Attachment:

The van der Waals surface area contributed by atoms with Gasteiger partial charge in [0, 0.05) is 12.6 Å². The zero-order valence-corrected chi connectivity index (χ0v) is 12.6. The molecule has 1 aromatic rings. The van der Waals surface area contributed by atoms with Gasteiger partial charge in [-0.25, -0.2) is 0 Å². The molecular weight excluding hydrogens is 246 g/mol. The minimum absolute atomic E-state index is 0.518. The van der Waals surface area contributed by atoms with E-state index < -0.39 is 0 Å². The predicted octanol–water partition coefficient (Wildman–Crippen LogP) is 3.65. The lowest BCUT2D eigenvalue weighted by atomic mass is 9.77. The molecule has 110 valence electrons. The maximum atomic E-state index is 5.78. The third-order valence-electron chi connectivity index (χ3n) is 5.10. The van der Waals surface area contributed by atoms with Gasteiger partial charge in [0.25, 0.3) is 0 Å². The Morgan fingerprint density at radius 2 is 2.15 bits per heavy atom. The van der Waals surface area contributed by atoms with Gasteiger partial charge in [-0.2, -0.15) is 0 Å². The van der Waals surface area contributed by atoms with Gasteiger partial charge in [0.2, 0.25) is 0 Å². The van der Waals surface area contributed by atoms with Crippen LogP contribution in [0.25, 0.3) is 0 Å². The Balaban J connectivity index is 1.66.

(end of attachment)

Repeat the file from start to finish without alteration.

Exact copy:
The van der Waals surface area contributed by atoms with Gasteiger partial charge in [0, 0.05) is 12.6 Å². The zero-order valence-corrected chi connectivity index (χ0v) is 12.6. The molecule has 1 aromatic rings. The van der Waals surface area contributed by atoms with Gasteiger partial charge in [-0.25, -0.2) is 0 Å². The molecular weight excluding hydrogens is 246 g/mol. The minimum absolute atomic E-state index is 0.518. The van der Waals surface area contributed by atoms with E-state index < -0.39 is 0 Å². The predicted octanol–water partition coefficient (Wildman–Crippen LogP) is 3.65. The lowest BCUT2D eigenvalue weighted by atomic mass is 9.77. The molecule has 110 valence electrons. The maximum atomic E-state index is 5.78. The third-order valence-electron chi connectivity index (χ3n) is 5.10. The van der Waals surface area contributed by atoms with Gasteiger partial charge in [0.25, 0.3) is 0 Å². The Morgan fingerprint density at radius 2 is 2.15 bits per heavy atom. The van der Waals surface area contributed by atoms with Gasteiger partial charge in [-0.2, -0.15) is 0 Å². The van der Waals surface area contributed by atoms with Gasteiger partial charge in [0.2, 0.25) is 0 Å². The van der Waals surface area contributed by atoms with Crippen LogP contribution in [0.25, 0.3) is 0 Å². The Balaban J connectivity index is 1.66.